Applying regexpi to csv file

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I'm learning about regexpi. I have a csv file:
State Cloudy Sunshine Rainy
Indiana 52 89 0
California 66 99 1
New York 78 95 1
Indiana 25 52 5
California 45 42 2
Indiana 22 26 5
Indiana 22 89 2
Using regexpi or if there is a better way: I need a data output for only Indiana and Rainy so:
Indiana_Rainy = 0,5,2
So I will be skipping over 2 data columns and 3 commas since it is a csv file.
Thanks,
Amanda

Accepted Answer

Cedric Wannaz
Cedric Wannaz on 2 May 2013
Edited: Cedric Wannaz on 2 May 2013
So it is true that your CSV has not comma as delimiter?
The general approach is to use TEXTREAD, TEXTSCAN, FSCAN, etc when you have formatted data, and REGEXP/I when there is a lack of structure/format and you have to go for pattern matching.
If there is really no comma to separate columns in your CSV file, you are a bit in an intermediary situation, as the content looks really well structured, yet we cannot use the white-space as a separator/delimiter as some states names contain white-spaces.
For me, you are left with either pattern matching, or, if the structure of columns is such that there is always 12 characaters in the first column, 8 (7?) in the second, and 13 (?) in the third, you could use FGETL and split the content according to these boundaries.
I can develop both methods for you if you want an example.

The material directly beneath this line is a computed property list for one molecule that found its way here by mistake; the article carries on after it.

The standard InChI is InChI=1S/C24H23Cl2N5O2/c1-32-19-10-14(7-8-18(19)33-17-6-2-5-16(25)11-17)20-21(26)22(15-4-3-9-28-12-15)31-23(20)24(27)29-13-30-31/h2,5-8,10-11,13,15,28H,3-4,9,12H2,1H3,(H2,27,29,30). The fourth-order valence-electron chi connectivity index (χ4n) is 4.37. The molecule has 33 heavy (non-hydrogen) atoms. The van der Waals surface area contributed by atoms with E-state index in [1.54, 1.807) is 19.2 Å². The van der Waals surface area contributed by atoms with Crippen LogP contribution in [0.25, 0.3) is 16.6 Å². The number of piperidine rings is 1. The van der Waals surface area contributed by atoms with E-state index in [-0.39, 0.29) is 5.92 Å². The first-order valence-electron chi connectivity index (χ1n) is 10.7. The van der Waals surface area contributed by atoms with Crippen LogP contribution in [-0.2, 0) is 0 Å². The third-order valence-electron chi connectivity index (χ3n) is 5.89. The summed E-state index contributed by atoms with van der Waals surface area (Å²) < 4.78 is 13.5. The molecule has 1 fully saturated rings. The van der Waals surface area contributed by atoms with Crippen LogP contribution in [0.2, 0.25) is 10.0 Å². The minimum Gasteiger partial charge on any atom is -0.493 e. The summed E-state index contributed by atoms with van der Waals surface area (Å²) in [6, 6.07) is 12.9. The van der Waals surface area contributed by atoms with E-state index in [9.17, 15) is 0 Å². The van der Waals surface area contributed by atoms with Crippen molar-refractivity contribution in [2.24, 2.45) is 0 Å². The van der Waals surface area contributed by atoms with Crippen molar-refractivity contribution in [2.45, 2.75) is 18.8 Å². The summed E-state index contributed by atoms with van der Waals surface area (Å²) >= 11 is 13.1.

Note that if you are interested in pattern matching and to spend ~ a day full time learning regular expressions (I'd say that within 3 hours full time, you would already have a good idea about regexp fundamentals), Mathworks wrote a very good section about them in "Programming Fundamentals" (p.2-26 to 2-86) available here: http://www.mathworks.com/help/pdf_doc/allpdf.html.
  4 Comments
Cedric Wannaz
Cedric Wannaz on 3 May 2013
Using REGEXPI, the simplest solution is probably the following:
>> content = fileread('myData.csv') ;
>> state = 'Indiana' ;
>> pattern = sprintf('(?<=%s(\\s+\\d+){2}\\s+)\\d+', state) ;
>> match = regexpi(content, pattern, 'match') ;
>> rain = str2double(match)
rain =
0 5 5 2
Here the pattern matches from 1 to as many numeric characters as possible \d+ preceded by (positive look behind: (?<=expression)) an expression made of the state name (literal) followed by twice (expression){2} the expression/pattern defined by \s+\d+, meaning from 1 to as many white space as possible and from 1 to as many numeric characters as possible, and again from 1 to as many white spaces as possible \s+. This is a way to match values in each column and the variable amount of white spaces that follow.
The \ character being a special character in the format spec of SPRINTF, it must be escaped with an additional \, which explains the \\. Patterns outputted by SPRINTF have, however, the following structure:
'(?<=Indiana(\s+\d+){2}\s+)\d+'
or equivalently (avoiding the repetition with {2}):
'(?<=Indiana\s+\d+\s+\d+\s+)\d+'
EDIT: as mentioned earlier, structured file content is usually read using TEXTREAD/SCAN, FSCANF, etc, so you should focus on these functions first. If there is some default in the structure (e.g. no comma and unable to use space as delimiter because a column contains spaces in the values), you can generally recover the situation using REGEXP/I. Regular expressions are The most powerful tool, available in most serious languages, for performing pattern matching/replacement in text. If you think that you will have a significant amount of pattern matching to perform in your field/career, it is really worth investing a day full time to get enough mastery so you at least know what resources they can provide to you. You won't become a regexp guru within a day, but I can guarantee that you would be able to understand a practice enough with most of the material that is explained in the document mentioned earlier.

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